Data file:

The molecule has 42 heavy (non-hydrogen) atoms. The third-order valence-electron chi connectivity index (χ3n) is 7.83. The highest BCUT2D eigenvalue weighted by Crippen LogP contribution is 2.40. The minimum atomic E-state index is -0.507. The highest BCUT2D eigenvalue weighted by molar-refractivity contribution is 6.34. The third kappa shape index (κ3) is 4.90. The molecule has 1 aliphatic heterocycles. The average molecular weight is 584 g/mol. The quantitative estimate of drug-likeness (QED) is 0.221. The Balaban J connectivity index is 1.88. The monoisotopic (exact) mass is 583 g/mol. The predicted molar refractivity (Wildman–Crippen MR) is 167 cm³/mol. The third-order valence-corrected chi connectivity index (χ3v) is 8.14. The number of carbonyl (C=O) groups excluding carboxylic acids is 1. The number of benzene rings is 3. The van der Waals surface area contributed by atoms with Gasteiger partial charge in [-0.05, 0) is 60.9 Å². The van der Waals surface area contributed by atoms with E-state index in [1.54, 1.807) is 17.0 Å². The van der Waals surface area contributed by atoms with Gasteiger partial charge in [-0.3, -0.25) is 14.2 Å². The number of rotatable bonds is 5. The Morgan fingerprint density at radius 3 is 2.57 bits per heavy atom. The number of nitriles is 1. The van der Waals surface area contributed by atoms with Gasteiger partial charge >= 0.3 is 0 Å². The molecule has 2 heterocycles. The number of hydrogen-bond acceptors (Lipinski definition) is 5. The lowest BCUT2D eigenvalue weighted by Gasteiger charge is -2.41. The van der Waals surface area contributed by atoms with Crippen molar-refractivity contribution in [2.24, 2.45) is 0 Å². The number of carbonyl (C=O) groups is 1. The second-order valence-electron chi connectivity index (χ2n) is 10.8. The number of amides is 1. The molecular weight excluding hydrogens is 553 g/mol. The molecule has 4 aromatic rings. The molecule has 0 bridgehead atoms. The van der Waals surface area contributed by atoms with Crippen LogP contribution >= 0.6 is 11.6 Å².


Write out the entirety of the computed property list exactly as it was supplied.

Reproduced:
The molecule has 42 heavy (non-hydrogen) atoms. The third-order valence-electron chi connectivity index (χ3n) is 7.83. The highest BCUT2D eigenvalue weighted by Crippen LogP contribution is 2.40. The minimum atomic E-state index is -0.507. The highest BCUT2D eigenvalue weighted by molar-refractivity contribution is 6.34. The third kappa shape index (κ3) is 4.90. The molecule has 1 aliphatic heterocycles. The average molecular weight is 584 g/mol. The quantitative estimate of drug-likeness (QED) is 0.221. The Balaban J connectivity index is 1.88. The monoisotopic (exact) mass is 583 g/mol. The predicted molar refractivity (Wildman–Crippen MR) is 167 cm³/mol. The third-order valence-corrected chi connectivity index (χ3v) is 8.14. The number of carbonyl (C=O) groups excluding carboxylic acids is 1. The number of benzene rings is 3. The van der Waals surface area contributed by atoms with Gasteiger partial charge in [-0.05, 0) is 60.9 Å². The van der Waals surface area contributed by atoms with E-state index in [1.54, 1.807) is 17.0 Å². The van der Waals surface area contributed by atoms with Gasteiger partial charge in [-0.3, -0.25) is 14.2 Å². The number of rotatable bonds is 5. The Morgan fingerprint density at radius 3 is 2.57 bits per heavy atom. The number of nitriles is 1. The van der Waals surface area contributed by atoms with Gasteiger partial charge >= 0.3 is 0 Å². The molecule has 2 heterocycles. The number of hydrogen-bond acceptors (Lipinski definition) is 5. The lowest BCUT2D eigenvalue weighted by Gasteiger charge is -2.41. The van der Waals surface area contributed by atoms with Crippen molar-refractivity contribution in [2.24, 2.45) is 0 Å². The number of carbonyl (C=O) groups is 1. The second-order valence-electron chi connectivity index (χ2n) is 10.8. The number of amides is 1. The molecular weight excluding hydrogens is 553 g/mol. The molecule has 4 aromatic rings. The molecule has 0 bridgehead atoms. The van der Waals surface area contributed by atoms with Crippen LogP contribution >= 0.6 is 11.6 Å².